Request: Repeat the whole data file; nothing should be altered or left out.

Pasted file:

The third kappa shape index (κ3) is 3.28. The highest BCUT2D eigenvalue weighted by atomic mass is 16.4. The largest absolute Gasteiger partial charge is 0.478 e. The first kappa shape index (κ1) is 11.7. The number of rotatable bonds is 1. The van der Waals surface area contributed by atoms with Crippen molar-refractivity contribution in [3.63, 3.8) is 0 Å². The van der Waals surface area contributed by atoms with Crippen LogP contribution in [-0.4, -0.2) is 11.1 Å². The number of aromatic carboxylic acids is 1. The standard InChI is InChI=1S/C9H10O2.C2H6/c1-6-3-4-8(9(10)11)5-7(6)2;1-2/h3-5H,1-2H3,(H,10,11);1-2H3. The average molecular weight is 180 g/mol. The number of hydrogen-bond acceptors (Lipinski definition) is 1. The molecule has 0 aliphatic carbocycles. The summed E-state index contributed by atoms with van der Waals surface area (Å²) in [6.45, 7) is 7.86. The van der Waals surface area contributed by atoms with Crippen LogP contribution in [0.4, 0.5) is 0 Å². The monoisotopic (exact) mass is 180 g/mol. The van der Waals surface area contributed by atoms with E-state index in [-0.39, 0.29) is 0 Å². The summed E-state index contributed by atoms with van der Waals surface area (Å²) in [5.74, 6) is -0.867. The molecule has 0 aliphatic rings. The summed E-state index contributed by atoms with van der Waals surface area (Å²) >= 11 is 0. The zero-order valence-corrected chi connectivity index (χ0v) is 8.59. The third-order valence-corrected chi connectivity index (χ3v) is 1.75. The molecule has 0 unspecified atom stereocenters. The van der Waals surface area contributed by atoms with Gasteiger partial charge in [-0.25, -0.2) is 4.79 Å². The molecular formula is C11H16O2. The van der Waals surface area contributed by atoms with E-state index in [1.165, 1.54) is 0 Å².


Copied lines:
The third kappa shape index (κ3) is 3.28. The highest BCUT2D eigenvalue weighted by atomic mass is 16.4. The largest absolute Gasteiger partial charge is 0.478 e. The first kappa shape index (κ1) is 11.7. The number of rotatable bonds is 1. The van der Waals surface area contributed by atoms with Crippen molar-refractivity contribution in [3.63, 3.8) is 0 Å². The van der Waals surface area contributed by atoms with Crippen LogP contribution in [-0.4, -0.2) is 11.1 Å². The number of aromatic carboxylic acids is 1. The standard InChI is InChI=1S/C9H10O2.C2H6/c1-6-3-4-8(9(10)11)5-7(6)2;1-2/h3-5H,1-2H3,(H,10,11);1-2H3. The average molecular weight is 180 g/mol. The number of hydrogen-bond acceptors (Lipinski definition) is 1. The molecule has 0 aliphatic carbocycles. The summed E-state index contributed by atoms with van der Waals surface area (Å²) in [6.45, 7) is 7.86. The van der Waals surface area contributed by atoms with Crippen LogP contribution in [0.4, 0.5) is 0 Å². The monoisotopic (exact) mass is 180 g/mol. The van der Waals surface area contributed by atoms with E-state index in [-0.39, 0.29) is 0 Å². The summed E-state index contributed by atoms with van der Waals surface area (Å²) in [5.74, 6) is -0.867. The molecule has 0 aliphatic rings. The summed E-state index contributed by atoms with van der Waals surface area (Å²) >= 11 is 0. The zero-order valence-corrected chi connectivity index (χ0v) is 8.59. The third-order valence-corrected chi connectivity index (χ3v) is 1.75. The molecule has 0 unspecified atom stereocenters. The van der Waals surface area contributed by atoms with Gasteiger partial charge in [-0.25, -0.2) is 4.79 Å². The molecular formula is C11H16O2. The van der Waals surface area contributed by atoms with E-state index in [1.165, 1.54) is 0 Å².